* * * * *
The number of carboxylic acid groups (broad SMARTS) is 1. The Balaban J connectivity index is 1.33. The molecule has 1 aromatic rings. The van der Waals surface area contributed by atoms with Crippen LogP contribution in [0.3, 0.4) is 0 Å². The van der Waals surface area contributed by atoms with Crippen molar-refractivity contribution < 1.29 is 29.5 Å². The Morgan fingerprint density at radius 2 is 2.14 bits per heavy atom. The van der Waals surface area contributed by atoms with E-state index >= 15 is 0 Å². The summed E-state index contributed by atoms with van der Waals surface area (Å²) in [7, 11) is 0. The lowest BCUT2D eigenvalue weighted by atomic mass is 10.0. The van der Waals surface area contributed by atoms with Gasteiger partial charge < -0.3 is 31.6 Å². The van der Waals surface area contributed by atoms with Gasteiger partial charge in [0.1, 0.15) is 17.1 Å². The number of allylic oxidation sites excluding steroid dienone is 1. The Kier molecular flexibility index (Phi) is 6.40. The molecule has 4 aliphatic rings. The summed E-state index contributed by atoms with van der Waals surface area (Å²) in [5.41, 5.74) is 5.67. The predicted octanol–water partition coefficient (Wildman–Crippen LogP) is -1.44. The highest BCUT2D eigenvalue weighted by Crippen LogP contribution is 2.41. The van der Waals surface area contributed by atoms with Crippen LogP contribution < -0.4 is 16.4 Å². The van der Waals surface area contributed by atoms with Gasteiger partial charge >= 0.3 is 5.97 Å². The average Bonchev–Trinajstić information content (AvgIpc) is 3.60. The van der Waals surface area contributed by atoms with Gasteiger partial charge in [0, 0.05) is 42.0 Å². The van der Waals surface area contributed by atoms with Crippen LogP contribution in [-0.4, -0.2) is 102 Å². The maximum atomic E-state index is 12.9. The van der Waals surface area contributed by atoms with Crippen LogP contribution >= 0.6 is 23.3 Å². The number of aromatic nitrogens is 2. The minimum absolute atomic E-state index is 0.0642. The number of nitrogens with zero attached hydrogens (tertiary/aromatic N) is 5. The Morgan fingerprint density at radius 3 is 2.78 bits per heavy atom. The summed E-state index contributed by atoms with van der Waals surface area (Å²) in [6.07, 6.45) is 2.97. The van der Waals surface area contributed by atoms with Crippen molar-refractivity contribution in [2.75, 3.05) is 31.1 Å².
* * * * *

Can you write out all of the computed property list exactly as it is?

The number of carboxylic acid groups (broad SMARTS) is 1. The Balaban J connectivity index is 1.33. The molecule has 1 aromatic rings. The van der Waals surface area contributed by atoms with Crippen LogP contribution in [0.3, 0.4) is 0 Å². The van der Waals surface area contributed by atoms with Crippen molar-refractivity contribution < 1.29 is 29.5 Å². The Morgan fingerprint density at radius 2 is 2.14 bits per heavy atom. The van der Waals surface area contributed by atoms with E-state index >= 15 is 0 Å². The summed E-state index contributed by atoms with van der Waals surface area (Å²) in [7, 11) is 0. The lowest BCUT2D eigenvalue weighted by atomic mass is 10.0. The van der Waals surface area contributed by atoms with Gasteiger partial charge < -0.3 is 31.6 Å². The van der Waals surface area contributed by atoms with Gasteiger partial charge in [0.1, 0.15) is 17.1 Å². The number of allylic oxidation sites excluding steroid dienone is 1. The Kier molecular flexibility index (Phi) is 6.40. The molecule has 4 aliphatic rings. The summed E-state index contributed by atoms with van der Waals surface area (Å²) in [5.41, 5.74) is 5.67. The predicted octanol–water partition coefficient (Wildman–Crippen LogP) is -1.44. The highest BCUT2D eigenvalue weighted by Crippen LogP contribution is 2.41. The van der Waals surface area contributed by atoms with Crippen LogP contribution < -0.4 is 16.4 Å². The van der Waals surface area contributed by atoms with Gasteiger partial charge >= 0.3 is 5.97 Å². The average Bonchev–Trinajstić information content (AvgIpc) is 3.60. The van der Waals surface area contributed by atoms with Gasteiger partial charge in [0, 0.05) is 42.0 Å². The van der Waals surface area contributed by atoms with Crippen LogP contribution in [-0.4, -0.2) is 102 Å². The maximum atomic E-state index is 12.9. The van der Waals surface area contributed by atoms with Crippen LogP contribution >= 0.6 is 23.3 Å². The number of aromatic nitrogens is 2. The minimum absolute atomic E-state index is 0.0642. The number of nitrogens with zero attached hydrogens (tertiary/aromatic N) is 5. The Morgan fingerprint density at radius 3 is 2.78 bits per heavy atom. The summed E-state index contributed by atoms with van der Waals surface area (Å²) in [6.07, 6.45) is 2.97. The van der Waals surface area contributed by atoms with Crippen molar-refractivity contribution in [2.75, 3.05) is 31.1 Å².